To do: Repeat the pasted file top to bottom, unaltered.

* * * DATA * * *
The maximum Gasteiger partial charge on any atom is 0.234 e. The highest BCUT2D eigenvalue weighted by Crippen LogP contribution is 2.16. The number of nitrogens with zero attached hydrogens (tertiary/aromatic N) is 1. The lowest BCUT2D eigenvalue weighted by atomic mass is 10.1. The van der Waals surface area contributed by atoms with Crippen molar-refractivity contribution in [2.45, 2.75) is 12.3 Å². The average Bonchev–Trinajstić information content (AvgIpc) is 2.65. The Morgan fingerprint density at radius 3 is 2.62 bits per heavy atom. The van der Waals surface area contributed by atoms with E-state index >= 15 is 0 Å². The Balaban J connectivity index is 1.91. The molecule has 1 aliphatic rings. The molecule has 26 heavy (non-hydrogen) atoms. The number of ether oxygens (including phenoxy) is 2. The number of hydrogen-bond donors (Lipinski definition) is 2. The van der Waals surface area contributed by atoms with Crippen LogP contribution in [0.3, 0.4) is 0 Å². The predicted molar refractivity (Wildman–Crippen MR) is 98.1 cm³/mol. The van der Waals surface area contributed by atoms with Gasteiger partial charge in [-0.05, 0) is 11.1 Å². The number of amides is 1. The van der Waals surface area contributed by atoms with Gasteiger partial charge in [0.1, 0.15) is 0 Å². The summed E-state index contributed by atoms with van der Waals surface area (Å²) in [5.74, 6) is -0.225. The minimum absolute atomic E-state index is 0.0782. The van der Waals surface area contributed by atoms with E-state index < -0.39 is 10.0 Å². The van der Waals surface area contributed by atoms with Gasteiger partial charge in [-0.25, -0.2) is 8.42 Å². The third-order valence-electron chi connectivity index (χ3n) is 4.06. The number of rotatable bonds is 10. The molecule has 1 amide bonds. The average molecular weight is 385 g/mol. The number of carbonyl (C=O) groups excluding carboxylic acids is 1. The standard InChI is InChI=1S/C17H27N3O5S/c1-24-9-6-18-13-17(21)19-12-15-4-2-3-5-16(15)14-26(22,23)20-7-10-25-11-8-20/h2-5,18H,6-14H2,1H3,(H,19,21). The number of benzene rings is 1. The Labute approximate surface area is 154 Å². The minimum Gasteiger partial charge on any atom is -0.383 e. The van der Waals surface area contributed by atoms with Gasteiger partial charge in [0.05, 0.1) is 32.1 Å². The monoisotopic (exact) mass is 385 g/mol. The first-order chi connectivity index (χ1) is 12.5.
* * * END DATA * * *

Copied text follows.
The maximum Gasteiger partial charge on any atom is 0.234 e. The highest BCUT2D eigenvalue weighted by Crippen LogP contribution is 2.16. The number of nitrogens with zero attached hydrogens (tertiary/aromatic N) is 1. The lowest BCUT2D eigenvalue weighted by atomic mass is 10.1. The van der Waals surface area contributed by atoms with Crippen molar-refractivity contribution in [2.45, 2.75) is 12.3 Å². The average Bonchev–Trinajstić information content (AvgIpc) is 2.65. The Morgan fingerprint density at radius 3 is 2.62 bits per heavy atom. The van der Waals surface area contributed by atoms with E-state index >= 15 is 0 Å². The Balaban J connectivity index is 1.91. The molecule has 1 aliphatic rings. The molecule has 26 heavy (non-hydrogen) atoms. The number of ether oxygens (including phenoxy) is 2. The number of hydrogen-bond donors (Lipinski definition) is 2. The van der Waals surface area contributed by atoms with Crippen LogP contribution in [0.3, 0.4) is 0 Å². The predicted molar refractivity (Wildman–Crippen MR) is 98.1 cm³/mol. The van der Waals surface area contributed by atoms with Gasteiger partial charge in [-0.05, 0) is 11.1 Å². The number of amides is 1. The van der Waals surface area contributed by atoms with Gasteiger partial charge in [0.1, 0.15) is 0 Å². The summed E-state index contributed by atoms with van der Waals surface area (Å²) in [5.74, 6) is -0.225. The minimum absolute atomic E-state index is 0.0782. The van der Waals surface area contributed by atoms with E-state index < -0.39 is 10.0 Å². The van der Waals surface area contributed by atoms with Gasteiger partial charge in [-0.25, -0.2) is 8.42 Å². The third-order valence-electron chi connectivity index (χ3n) is 4.06. The number of rotatable bonds is 10. The molecule has 1 amide bonds. The average molecular weight is 385 g/mol. The number of carbonyl (C=O) groups excluding carboxylic acids is 1. The standard InChI is InChI=1S/C17H27N3O5S/c1-24-9-6-18-13-17(21)19-12-15-4-2-3-5-16(15)14-26(22,23)20-7-10-25-11-8-20/h2-5,18H,6-14H2,1H3,(H,19,21). The number of benzene rings is 1. The Labute approximate surface area is 154 Å². The minimum Gasteiger partial charge on any atom is -0.383 e. The van der Waals surface area contributed by atoms with Gasteiger partial charge in [0.05, 0.1) is 32.1 Å². The monoisotopic (exact) mass is 385 g/mol. The first-order chi connectivity index (χ1) is 12.5.